Adapting delivery methods following COVID-19 – what does the future hold?
Hear from Learning Curve Group as they take a look at the impact that COVID-19 has had on education and what this means for the future of the sector.
From the beginning of the COVID-19 pandemic, every sector has adapted to a new way of functioning, and education has been no different. Classroom teaching ground to a halt, children and adults across the country have been home-schooled, and remote learning has been at the forefront of every school, college and training provider’s approach to delivery.
As lockdown measures have started to ease; the Prime Minister has announced intentions to “get not just schools, but FE colleges, back … in September, and get our young people back where they need to be in education and prepare for their future”. Even as restrictions ease, there’s no doubting that the ‘new normal’ for the education sector will be somewhat different to what we’ve all been used to.
Over the last three months, we’ve adopted a completely remote approach. Lessons have taken place over video calls, assessments have been replaced with calculated grades, and learners haven’t seen their peers for months. It has presented many challenges, but it’s also presented many opportunities. The opportunity to learn, and grow, and possibly adopt a more digital-first approach to learning.
Apprenticeships have seen a national decline in starts but some have managed to buck the trend by enrolling and inducting learners remotely so they can begin their learning journey.
Engaging with learners remotely has allowed teaching and learning to continue and brought education into the realm of the young person; interacting with them in spaces they’re likely much more comfortable in, and that’s a takeaway all providers should value from this period of uncertainty. The need to adapt technology to provide a better learning experience not only gives stronger levels of engagement when classroom delivery is not possible, but also a competitive advantage over other providers.
Of course, there is no complete replacement for face to face, experiential elements of learning but in the shorter-term, delivery is likely to have to take a more blended approach. Restrictions around social distancing make it extremely difficult to execute classroom delivery to full cohorts, so alternative techniques are something we should seriously consider longer-term, too. We’re also more likely to see a blended approach to work-based learning, with employers restricting access to workplaces as well as the realisation that, often, virtual learning is much more time efficient, too.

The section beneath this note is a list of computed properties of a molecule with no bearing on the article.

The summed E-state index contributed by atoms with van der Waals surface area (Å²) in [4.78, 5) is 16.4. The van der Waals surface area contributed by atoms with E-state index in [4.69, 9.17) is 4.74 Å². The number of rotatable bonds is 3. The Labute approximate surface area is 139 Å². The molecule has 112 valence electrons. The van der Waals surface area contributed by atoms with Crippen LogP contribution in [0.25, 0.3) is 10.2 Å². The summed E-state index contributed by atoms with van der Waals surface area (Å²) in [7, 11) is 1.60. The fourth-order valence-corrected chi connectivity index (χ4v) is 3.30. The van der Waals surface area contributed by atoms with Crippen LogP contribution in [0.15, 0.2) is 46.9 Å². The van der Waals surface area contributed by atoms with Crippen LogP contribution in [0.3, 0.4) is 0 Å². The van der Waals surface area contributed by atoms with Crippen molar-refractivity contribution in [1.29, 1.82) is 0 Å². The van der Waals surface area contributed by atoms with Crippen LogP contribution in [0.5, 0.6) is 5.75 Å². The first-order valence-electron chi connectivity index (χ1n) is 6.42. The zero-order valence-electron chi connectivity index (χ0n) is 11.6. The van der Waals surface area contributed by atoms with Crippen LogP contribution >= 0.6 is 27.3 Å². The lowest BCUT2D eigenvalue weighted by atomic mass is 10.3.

COVID-19 hasn’t just impacted delivery, as the furlough scheme begins to change meaning monetary contributions from employers begin to increase, it’s likely we’ll see a rise in redundancies and unemployment. It’s our job, as learning providers, to support individuals across the country to gain vital skills and position them in the best place possible to secure their next role, taking into consideration all of the learning we’ve done ourselves over the last four months around the most effective way to deliver that training to the people who need it most.
Supporting distance learning and the future of learning
Our partner NCFE has developed high quality qualifications which are suitable for online delivery, which are supported by our delivery-ready resources from Learning Curve Group, to help learners succeed now and in the future.
These qualifications cover a range of disciplines including business, health and employability; areas we know will support the needs of the future workforce.
For further information on these qualifications visit our distance learning webpage.
Latest News from
Message from Gillian Keegan, Minister for Apprenticeships and Skills18/09/2020 10:33:00
Message from Gillian Keegan, Minister for Apprenticeships and Skills 17 September 2020.
5 things that make a brilliant 16-19 employability programme17/09/2020 16:15:00
Hear from NCFE’s Operations Director for Technical Education, Zac Aldridge as he discusses his top tips for your employability programmes.
Speed read: Top 5 takeaways from “Taking decisive action on youth employment”16/09/2020 16:38:00
NCFE Chief Executive Officer, David Gallagher and Strategic Advisor to NCFE’s Board, Matt Hamnett, discussing why we are taking decisive action on youth employment through our new initiative.
Development success for customer service apprentice08/09/2020 09:15:00
Fiona Podolski has successfully completed her end-point assessment for the Level 2 customer service practitioner apprenticeship standard, and achieved a distinction. Fiona works at Hingham Library and since undertaking her apprenticeship she has developed her skills and grown in confidence.
Why choose NCFE for your school?04/09/2020 11:15:00
NCFE believes that education isn’t ‘one size fits all’. We understand that your learners are unique, and your curriculum should be too!
The long road ahead - taking decisive action on youth employment03/09/2020 09:10:00
As we begin to emerge from the social and economic chrysalis of lockdown, it is clear that the road to recovery will be long and arduous. There is good reason to believe that, given the crutch of the furlough scheme through the spring and summer, we have not yet seen the full impact the pandemic will have on employment levels.
HR professional turned teacher scoops Teacher of the Year accolade13/08/2020 16:15:00
Our Teacher/Tutor of the Year Aspiration Award recognises educators who have gone over and above to support their learners.
How to tender for government contracts part 3: improving tender success12/08/2020 16:15:00
In my final blog, I want to focus on how you can improve your tenders and increase your chance of winning contracts.